Read: https://www.reuters.com/article/us-health-coronavirus-singapore-tech/singapore-plans-a-coronavirus-contact-tracing-device-for-all-to-wear-idUSKBN23C0F

We’re all-in on bat guana futures

This week on the AxisOfEasy Salon #8, Jesse Hirsh, Charles Hugh Smith, and I continued our exploration of how all this shakes out and what happens when the gulf between the official narrative and observed reality becomes too wide for credulity to bridge.

View here: https://axisofeasy.com/podcast/axisofeasy-salon-8-were-going-all-in-on-bat-guano-futures/

Jesse also weighed in via Metaviews on Facebook as Shadow Government and continued his coverage of Social Credit schemes of government control.

Charles sunk a couple of 3-pointers on The Fab Four of Global Dystopia (that would be Kafka, Huxley, Orwell and Marx) and another on the amorphous unreality of the fully financialized economy.

For my part I managed to get another piece out on Guerrilla Capitalism (which I’m in the process of renaming to “Out of The Cave”) about toxic virtue, the new digital samizdat and being one miscue away from becoming a trending hashtag. 

Read:  https://guerrilla-capitalism.com/articles/the-backchannel-backlash-against-toxic-virtue-mongers/

See you all next week.

5 thoughts on “#AxisOfEasy 150: Zoom Shuts Down Dissidents Marking Tiananman Square Massacre

  1. My guess is Noam Chomsky. Thanks for an excellent weekly digest. I continue to share it with others.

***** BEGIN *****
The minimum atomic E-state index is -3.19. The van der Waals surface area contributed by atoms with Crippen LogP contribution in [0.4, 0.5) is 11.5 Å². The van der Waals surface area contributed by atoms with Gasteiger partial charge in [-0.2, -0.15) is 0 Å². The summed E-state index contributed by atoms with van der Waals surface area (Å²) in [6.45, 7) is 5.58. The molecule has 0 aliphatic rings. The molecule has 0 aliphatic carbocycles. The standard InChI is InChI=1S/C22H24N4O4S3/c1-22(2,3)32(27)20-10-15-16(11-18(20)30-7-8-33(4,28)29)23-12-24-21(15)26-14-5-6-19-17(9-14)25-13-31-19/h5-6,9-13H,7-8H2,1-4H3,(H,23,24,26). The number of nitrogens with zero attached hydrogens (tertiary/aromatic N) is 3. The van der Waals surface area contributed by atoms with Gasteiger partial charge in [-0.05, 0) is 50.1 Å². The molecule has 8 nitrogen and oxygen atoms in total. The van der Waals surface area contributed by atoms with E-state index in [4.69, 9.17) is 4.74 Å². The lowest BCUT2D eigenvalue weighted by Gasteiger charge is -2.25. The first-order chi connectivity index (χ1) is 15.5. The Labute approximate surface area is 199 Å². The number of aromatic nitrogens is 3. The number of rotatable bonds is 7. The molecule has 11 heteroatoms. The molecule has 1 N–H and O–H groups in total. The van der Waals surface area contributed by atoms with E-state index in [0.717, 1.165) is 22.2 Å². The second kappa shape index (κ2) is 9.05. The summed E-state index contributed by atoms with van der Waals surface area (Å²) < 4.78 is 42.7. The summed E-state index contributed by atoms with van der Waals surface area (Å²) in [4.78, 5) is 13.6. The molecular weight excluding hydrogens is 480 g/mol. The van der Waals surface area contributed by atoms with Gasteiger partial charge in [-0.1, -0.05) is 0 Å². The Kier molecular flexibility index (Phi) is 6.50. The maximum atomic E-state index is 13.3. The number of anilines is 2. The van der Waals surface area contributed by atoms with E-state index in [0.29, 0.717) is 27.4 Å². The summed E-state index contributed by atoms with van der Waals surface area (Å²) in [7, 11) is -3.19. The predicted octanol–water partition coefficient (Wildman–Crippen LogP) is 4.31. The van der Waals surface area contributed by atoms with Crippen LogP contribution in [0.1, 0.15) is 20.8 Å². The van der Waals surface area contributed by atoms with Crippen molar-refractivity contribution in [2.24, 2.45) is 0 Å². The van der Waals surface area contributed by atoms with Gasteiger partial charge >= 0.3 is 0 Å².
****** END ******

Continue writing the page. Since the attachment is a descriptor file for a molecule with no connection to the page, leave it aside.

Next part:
2. Answer to your question is Milton Friedman. This is the only place I could find where the answer might be submitted. Perhaps this is why no one got the last one – they couldn’t figure out where to post it, as there are no links anywhere – Just the instruction to post on on the blog. Just saying…

  3. If AoE wants to be the go-to site for censorship it will have to do more than reproduce Zero Hedge’s perennially wrong-about-China schtick.

    For starters, I suggest reading up on approaches to censorship by societies outside our Greco-Roman tradition. Because it turns out that there are different ways of skinning a cat.

    How different? China’s constitution approves censorship; their laws delimit it; they practice it openly; they respond to critics of censorship; their censor is China’s Noam Chomsky– their leading public intellectual–so smart that three Presidents in succession have promoted him from an obscure college professor to Xi’s constant traveling companion. They’ve had Chief Censors for 2200 years and he’s the incumbent.